I love color. In my garden, my house and my closet, color boosts my mood and stimulates my creativity. I appreciate minimalist design and the freshness of white walls, but while I might like to visit those places, I find it hard to work in them.
My house has several white rooms and I’m slowly transforming them into spaces that suit me. I like the process of deciding on a color and choosing the shade that pleases me best. Much to Lola’s dismay, I’ve been doing the painting myself. I move slowly (boring), I spend a lot of time on a ladder (I don’t climb down every time she wants me to open the door) and she hates walking on the slippery plastic drop cloths I tape down to protect the floors.
While DIY projects can be rewarding, I’ve made a few mistakes with my color choices and whether you do the work yourself or hire someone to paint for you, starting from scratch can be costly. My first redo was the powder room. It was a bright mustard yellow when we moved in. I loved the color, but not the shade, so I toned it down and it was perfect.
Until we replaced the stained glass window. The new one by artist Susan Bernard is wonderful…
…but the yellow walls were all wrong with change in the light, so I had to paint the room again. This time, I chose a lovely dark blue that works with the glass. It’s absolutely perfect.
I was so happy with that color that I decided to paint my white office in a similar but lighter color. I expected to love it, but it was just “nice” and the difference in light changed the colors so they almost clashed.
That failure stalled me until I had a visit from my cousin, an interior designer, who is trained to see color in ways most people can’t. She helped me choose a better color for my office and for the rest of the white rooms in my house.
My cousin went back home, so I’m without a resident designer again. I’ve been wondering if I could do a better job of choosing colors in the future now that I’ve had some good advice.
As I was wandering around online, I stumbled upon Colour Me Happy by Maria Killam and I read her post, One Bad Decision Pays for the Designer. I believe her assertion that it can be more expensive to make a color mistake than to hire an expert in the first place. She also has a post that explains why that light blue didn’t work in my office (A Light Colour Will Never Come to Life in a Dark Room) and several posts about undertones that reveal why it was so hard for me to choose the right neutral colors to tie the rooms together.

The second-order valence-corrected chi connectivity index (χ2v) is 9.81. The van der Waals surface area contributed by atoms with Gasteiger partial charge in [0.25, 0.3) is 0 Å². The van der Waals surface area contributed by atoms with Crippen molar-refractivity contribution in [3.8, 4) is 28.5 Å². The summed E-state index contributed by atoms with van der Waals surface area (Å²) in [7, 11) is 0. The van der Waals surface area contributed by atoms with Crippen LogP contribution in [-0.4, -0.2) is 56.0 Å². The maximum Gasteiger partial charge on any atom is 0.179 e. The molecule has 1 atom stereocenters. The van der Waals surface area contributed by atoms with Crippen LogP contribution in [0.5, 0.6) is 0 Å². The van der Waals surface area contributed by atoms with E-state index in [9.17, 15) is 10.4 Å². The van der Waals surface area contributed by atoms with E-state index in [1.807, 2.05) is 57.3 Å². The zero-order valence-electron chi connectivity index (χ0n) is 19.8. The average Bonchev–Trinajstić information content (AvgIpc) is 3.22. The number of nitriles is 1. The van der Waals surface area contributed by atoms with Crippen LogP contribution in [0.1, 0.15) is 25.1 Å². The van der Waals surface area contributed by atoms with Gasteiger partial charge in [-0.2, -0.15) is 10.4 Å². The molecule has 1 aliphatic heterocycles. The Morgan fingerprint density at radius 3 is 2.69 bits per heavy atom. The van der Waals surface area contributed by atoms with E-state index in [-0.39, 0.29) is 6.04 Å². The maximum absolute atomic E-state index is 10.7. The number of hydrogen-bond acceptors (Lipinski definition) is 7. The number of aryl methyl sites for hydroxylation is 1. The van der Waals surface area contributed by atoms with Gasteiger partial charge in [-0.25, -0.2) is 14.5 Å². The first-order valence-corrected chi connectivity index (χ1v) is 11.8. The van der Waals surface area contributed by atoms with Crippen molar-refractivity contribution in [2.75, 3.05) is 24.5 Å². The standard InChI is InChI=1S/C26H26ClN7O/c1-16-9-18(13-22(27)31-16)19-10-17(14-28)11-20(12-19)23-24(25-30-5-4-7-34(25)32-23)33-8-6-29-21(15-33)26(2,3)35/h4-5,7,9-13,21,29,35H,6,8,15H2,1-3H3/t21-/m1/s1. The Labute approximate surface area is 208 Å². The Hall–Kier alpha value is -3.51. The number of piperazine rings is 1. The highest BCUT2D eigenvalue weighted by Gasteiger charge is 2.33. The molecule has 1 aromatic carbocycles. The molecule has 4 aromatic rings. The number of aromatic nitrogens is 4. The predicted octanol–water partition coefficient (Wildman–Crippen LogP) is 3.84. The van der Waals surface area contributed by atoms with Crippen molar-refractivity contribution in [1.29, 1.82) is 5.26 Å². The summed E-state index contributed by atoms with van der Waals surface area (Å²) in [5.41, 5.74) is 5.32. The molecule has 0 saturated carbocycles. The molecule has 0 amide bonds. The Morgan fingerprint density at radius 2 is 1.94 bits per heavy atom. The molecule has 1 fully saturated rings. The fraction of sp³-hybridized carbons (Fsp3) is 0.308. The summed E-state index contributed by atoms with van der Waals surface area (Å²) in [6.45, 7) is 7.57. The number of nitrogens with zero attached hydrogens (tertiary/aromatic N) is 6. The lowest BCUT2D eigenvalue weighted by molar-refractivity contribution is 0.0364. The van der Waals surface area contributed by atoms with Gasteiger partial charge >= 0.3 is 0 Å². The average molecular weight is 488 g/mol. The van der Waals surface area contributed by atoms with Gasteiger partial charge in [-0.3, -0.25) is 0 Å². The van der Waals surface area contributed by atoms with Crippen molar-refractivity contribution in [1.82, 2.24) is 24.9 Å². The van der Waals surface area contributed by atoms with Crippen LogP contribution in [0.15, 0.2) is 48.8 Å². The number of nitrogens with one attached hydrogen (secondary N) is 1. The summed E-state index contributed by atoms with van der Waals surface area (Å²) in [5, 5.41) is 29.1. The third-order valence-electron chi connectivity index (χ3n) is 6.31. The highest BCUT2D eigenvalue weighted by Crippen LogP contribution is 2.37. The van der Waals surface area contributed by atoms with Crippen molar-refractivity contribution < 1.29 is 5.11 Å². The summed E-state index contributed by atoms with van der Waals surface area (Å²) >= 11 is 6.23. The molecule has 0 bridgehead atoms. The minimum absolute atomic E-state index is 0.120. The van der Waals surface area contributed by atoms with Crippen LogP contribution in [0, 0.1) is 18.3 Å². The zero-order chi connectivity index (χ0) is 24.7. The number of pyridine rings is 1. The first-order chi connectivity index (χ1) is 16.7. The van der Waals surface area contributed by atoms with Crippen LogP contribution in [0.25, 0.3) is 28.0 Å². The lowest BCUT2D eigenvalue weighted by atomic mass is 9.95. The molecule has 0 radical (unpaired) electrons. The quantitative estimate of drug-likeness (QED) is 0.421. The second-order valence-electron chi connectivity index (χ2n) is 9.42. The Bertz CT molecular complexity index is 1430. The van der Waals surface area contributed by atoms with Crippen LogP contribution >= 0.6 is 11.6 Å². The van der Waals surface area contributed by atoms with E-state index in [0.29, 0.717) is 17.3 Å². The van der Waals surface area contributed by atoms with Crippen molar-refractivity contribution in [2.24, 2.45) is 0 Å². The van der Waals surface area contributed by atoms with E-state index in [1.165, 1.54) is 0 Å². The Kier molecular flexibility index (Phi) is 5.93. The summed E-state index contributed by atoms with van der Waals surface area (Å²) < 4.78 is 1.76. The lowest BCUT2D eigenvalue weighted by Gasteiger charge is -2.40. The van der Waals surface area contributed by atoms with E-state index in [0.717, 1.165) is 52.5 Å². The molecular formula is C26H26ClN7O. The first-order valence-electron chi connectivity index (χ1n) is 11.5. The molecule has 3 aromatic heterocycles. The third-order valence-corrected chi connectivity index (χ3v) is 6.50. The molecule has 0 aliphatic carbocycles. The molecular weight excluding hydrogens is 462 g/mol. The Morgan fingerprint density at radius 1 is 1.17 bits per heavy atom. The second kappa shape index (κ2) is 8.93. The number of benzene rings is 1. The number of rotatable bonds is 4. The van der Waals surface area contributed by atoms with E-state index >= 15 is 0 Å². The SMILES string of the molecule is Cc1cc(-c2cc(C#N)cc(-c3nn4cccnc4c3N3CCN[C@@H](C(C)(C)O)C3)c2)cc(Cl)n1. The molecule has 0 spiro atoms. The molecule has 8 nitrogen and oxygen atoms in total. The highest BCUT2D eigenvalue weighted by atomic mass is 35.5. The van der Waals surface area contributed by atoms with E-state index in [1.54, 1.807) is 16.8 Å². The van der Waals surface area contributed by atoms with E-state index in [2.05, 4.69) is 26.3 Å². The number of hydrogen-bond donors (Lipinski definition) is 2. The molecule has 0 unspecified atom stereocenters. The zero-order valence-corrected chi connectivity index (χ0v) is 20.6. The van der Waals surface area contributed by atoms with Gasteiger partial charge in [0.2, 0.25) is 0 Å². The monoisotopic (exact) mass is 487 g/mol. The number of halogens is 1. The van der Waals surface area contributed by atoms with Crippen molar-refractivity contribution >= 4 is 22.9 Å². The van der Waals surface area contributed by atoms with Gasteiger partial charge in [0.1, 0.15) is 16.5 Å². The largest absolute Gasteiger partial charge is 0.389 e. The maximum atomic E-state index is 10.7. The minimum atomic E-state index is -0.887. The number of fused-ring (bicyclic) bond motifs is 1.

If my cousin isn’t in town next time I choose paint colors, I’ll have to hire a designer. I could try to learn more about color theory and undertones, but unless the choice is obvious, I think I’ll be better off relying on a color expert for decorating decisions so I can focus my energy on fiction instead.
The more I novels and short stories I read, the more I learn about what works and what doesn’t, but I’ve discovered that simple reading isn’t enough. It takes active study to understand plot structures and character nuances, sentence patterns and voice. When I find a story I love, I have to focus on these details to learn why it resonates for me. I have to look for those undertones in the words like a designer does with color.
But now I can do that work in a room that’s the perfect color for me. Thank you, Tracy!
I’m taking a break from painting, so when I need to recharge my creative batteries, I’ll focus on my garden. Lola approves of this plan and she was delighted to help me plant herbs outside the back door last weekend. If the sun comes out this afternoon, I’ll take my notebook outside so I can enjoy the bright colors of late spring blossoms before they fade away.